Washington, DC – “This is genocide.”
That is how Ukrainian President Volodymyr Zelenskyy has described atrocities committed in Bucha and other areas near Kyiv, where mass graves and apparent executions of civilians were discovered after Russian troops withdrew from the region.
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Images of corpses lining the streets and bodies stuffed into plastic bags in Bucha have shaken the world, raising calls for credible investigations and accountability. But the explosive “genocide” charge against Russia has proven contentious.
Legal experts say it is too early to determine whether genocide has occurred in Ukraine, stressing that while the term is politically damning, other human rights violations are also serious and should not be ignored.
“In public discourse, there’s a tendency to treat genocide as the worst of all crimes,” said Ernesto Verdeja, an associate professor of political science at the University of Notre Dame. “It has a kind of political and moral resonance that other types of very severe violations may not have – like crimes against humanity or war crimes.
“That’s problematic and unfortunate because in fact, in international law, genocide, war crimes and crimes against humanity are all extremely severe.”
What constitutes ‘genocide’?
The UN’s Genocide Convention defines genocide as “acts committed with intent to destroy, in whole or in part, a national, ethnical, racial or religious group”, including killings and measures to prevent births.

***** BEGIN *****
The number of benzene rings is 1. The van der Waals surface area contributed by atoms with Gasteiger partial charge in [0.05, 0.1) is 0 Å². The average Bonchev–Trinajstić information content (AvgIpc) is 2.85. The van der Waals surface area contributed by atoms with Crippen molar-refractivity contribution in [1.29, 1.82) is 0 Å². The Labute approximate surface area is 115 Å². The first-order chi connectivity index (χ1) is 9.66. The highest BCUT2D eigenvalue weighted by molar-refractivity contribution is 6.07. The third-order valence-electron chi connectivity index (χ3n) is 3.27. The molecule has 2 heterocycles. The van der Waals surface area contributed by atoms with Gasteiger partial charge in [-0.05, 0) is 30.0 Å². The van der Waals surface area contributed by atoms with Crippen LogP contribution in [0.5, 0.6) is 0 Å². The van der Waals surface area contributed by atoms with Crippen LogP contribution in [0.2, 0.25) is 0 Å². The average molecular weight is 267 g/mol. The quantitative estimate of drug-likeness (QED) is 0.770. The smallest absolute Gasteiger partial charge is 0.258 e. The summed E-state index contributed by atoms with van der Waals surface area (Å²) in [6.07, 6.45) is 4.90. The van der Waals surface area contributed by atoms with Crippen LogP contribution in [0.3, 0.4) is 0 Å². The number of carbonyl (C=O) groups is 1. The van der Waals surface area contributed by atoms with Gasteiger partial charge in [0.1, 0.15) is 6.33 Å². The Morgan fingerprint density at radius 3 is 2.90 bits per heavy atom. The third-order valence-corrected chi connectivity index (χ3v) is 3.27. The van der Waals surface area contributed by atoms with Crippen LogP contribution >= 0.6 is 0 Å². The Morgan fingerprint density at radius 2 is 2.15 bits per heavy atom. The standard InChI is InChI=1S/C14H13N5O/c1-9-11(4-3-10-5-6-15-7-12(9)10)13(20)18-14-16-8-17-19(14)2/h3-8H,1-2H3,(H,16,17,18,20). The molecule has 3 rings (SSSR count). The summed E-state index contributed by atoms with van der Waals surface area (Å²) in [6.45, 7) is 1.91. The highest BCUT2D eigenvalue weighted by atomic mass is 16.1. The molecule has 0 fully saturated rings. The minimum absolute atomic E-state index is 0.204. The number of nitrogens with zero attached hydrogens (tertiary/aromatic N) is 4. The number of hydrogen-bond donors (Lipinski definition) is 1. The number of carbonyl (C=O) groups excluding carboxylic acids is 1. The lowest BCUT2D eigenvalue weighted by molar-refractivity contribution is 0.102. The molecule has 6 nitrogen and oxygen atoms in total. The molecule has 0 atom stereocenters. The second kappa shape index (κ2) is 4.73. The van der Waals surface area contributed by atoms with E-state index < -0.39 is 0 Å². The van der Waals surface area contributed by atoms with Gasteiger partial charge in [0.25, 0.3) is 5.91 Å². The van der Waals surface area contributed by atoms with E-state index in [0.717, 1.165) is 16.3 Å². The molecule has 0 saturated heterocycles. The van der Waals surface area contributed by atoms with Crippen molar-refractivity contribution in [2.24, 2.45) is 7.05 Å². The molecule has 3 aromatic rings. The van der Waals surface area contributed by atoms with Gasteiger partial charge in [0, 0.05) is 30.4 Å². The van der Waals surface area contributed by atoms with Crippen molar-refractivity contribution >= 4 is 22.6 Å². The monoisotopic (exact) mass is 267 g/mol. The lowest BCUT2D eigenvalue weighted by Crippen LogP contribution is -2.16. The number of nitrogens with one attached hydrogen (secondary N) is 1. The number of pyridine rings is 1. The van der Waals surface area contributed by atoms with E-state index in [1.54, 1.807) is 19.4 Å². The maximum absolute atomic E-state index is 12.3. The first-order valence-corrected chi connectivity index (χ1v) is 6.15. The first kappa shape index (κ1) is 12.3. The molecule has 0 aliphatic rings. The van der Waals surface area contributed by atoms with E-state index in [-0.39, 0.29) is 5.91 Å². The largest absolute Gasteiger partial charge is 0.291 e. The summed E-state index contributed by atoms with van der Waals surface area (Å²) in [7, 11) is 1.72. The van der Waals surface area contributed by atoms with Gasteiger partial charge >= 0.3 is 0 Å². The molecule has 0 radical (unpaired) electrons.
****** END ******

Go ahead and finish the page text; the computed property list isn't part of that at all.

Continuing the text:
“The easiest way to think of it is that genocide is group-directed violence. It’s not just about killing a lot of people; it’s about the intention of destroying that group of people,” Verdeja told Al Jazeera.
Zelenskyy is not the only world leader to level the genocide charge against Russia.
British Prime Minister Boris Johnson said on Wednesday that the atrocities in Bucha do not “look far short of genocide”, while his Polish counterpart Mateusz Morawiecki said, “The crimes Russia has committed on close to 300 inhabitants of Bucha and other towns outside Kyiv must be called acts of genocide and be dealt with as such.”
“We will do everything to ensure that those who have perpetrated these war crimes do not go unpunished, and therefore appear before the courts … to deal with these alleged cases of [crimes against] humanity, war crimes and why not say it too, genocide,” Spanish Prime Minister Pedro Sanchez also said this week.
But United States officials have been more cautious about using the word.
Asked whether the killings in Bucha amount to genocide, US President Joe Biden told reporters on Monday, “No, I think it’s a war crime.” His top aide Jake Sullivan later said the administration is monitoring the situation, but it has not seen a “level of systematic deprivation of life of the Ukrainian people to rise to the level of genocide”.
International law experts said that because “genocide” is a well-defined legal term, evidence first must be gathered and examined to determine whether it occurred.
“I think it merits investigating. It certainly would be a serious error to ignore the fact that many victims so far have been clearly civilians, possibly targeted because they are Ukrainians – that is a national origin, a condition that fits into the partial definition of genocide,” said Juan Mendez, a former UN special adviser on the prevention of genocide.
“But the fact that civilians die is not necessarily genocide,” he told Al Jazeera.
‘Planning acts of genocide’
Mendez, currently a professor of human rights law at the American University in Washington, DC, backed the Biden administration’s commitment to helping investigate the atrocities without making a premature determination.
“It is very important not to presume genocide because then it becomes a political game: ‘You’re the genocidaire, and we are the good guys’,” he said.
Mendez also noted that before Russia’s invasion, President Vladimir Putin made unfounded allegations that the Ukrainian government was carrying out a genocide against the Russian-speaking population of the Donetsk and Luhansk regions in the country’s east.